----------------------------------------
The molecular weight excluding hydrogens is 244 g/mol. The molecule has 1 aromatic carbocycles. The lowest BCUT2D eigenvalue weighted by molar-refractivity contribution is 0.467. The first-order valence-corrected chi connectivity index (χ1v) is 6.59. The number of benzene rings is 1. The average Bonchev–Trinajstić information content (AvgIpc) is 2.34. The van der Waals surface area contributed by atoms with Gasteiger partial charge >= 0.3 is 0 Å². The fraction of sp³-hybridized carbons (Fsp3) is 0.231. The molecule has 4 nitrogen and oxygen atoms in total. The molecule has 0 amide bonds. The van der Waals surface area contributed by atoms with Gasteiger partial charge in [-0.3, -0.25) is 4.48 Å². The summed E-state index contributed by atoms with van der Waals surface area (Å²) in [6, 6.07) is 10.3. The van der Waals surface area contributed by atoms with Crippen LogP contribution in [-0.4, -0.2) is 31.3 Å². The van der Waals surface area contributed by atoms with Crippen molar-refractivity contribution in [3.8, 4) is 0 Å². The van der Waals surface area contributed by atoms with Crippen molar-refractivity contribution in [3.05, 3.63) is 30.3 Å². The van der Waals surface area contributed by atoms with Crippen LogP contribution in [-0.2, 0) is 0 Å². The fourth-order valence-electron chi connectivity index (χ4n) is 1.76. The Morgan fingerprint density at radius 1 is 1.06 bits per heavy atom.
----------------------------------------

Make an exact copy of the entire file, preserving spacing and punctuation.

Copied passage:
The molecular weight excluding hydrogens is 244 g/mol. The molecule has 1 aromatic carbocycles. The lowest BCUT2D eigenvalue weighted by molar-refractivity contribution is 0.467. The first-order valence-corrected chi connectivity index (χ1v) is 6.59. The number of benzene rings is 1. The average Bonchev–Trinajstić information content (AvgIpc) is 2.34. The van der Waals surface area contributed by atoms with Gasteiger partial charge >= 0.3 is 0 Å². The fraction of sp³-hybridized carbons (Fsp3) is 0.231. The molecule has 4 nitrogen and oxygen atoms in total. The molecule has 0 amide bonds. The van der Waals surface area contributed by atoms with Gasteiger partial charge in [-0.3, -0.25) is 4.48 Å². The summed E-state index contributed by atoms with van der Waals surface area (Å²) in [6, 6.07) is 10.3. The van der Waals surface area contributed by atoms with Crippen LogP contribution in [-0.4, -0.2) is 31.3 Å². The van der Waals surface area contributed by atoms with Crippen molar-refractivity contribution in [3.8, 4) is 0 Å². The van der Waals surface area contributed by atoms with Crippen molar-refractivity contribution in [3.05, 3.63) is 30.3 Å². The van der Waals surface area contributed by atoms with Crippen LogP contribution in [-0.2, 0) is 0 Å². The fourth-order valence-electron chi connectivity index (χ4n) is 1.76. The Morgan fingerprint density at radius 1 is 1.06 bits per heavy atom.